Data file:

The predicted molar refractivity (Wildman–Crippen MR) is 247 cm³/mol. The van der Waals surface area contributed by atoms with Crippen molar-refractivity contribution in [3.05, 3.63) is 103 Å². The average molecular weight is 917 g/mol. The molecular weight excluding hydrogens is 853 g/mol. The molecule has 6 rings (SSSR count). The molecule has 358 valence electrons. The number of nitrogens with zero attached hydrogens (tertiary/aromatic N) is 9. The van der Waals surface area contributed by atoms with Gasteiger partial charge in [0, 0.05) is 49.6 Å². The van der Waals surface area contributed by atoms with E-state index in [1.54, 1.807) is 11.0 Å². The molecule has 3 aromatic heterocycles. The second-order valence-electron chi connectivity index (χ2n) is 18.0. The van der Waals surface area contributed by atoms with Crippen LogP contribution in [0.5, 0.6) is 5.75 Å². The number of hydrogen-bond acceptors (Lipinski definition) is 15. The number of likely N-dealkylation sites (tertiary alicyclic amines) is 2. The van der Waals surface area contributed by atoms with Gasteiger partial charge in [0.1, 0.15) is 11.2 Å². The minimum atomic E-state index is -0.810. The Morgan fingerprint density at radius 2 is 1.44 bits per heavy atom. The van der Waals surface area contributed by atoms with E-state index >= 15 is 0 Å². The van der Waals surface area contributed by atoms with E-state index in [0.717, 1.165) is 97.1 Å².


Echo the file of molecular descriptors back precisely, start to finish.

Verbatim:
The predicted molar refractivity (Wildman–Crippen MR) is 247 cm³/mol. The van der Waals surface area contributed by atoms with Crippen molar-refractivity contribution in [3.05, 3.63) is 103 Å². The average molecular weight is 917 g/mol. The molecular weight excluding hydrogens is 853 g/mol. The molecule has 6 rings (SSSR count). The molecule has 358 valence electrons. The number of nitrogens with zero attached hydrogens (tertiary/aromatic N) is 9. The van der Waals surface area contributed by atoms with Gasteiger partial charge in [0, 0.05) is 49.6 Å². The van der Waals surface area contributed by atoms with E-state index in [1.54, 1.807) is 11.0 Å². The molecule has 3 aromatic heterocycles. The second-order valence-electron chi connectivity index (χ2n) is 18.0. The van der Waals surface area contributed by atoms with Crippen LogP contribution in [0.5, 0.6) is 5.75 Å². The number of hydrogen-bond acceptors (Lipinski definition) is 15. The number of likely N-dealkylation sites (tertiary alicyclic amines) is 2. The van der Waals surface area contributed by atoms with Gasteiger partial charge in [0.1, 0.15) is 11.2 Å². The minimum atomic E-state index is -0.810. The Morgan fingerprint density at radius 2 is 1.44 bits per heavy atom. The van der Waals surface area contributed by atoms with E-state index >= 15 is 0 Å². The van der Waals surface area contributed by atoms with E-state index in [0.717, 1.165) is 97.1 Å².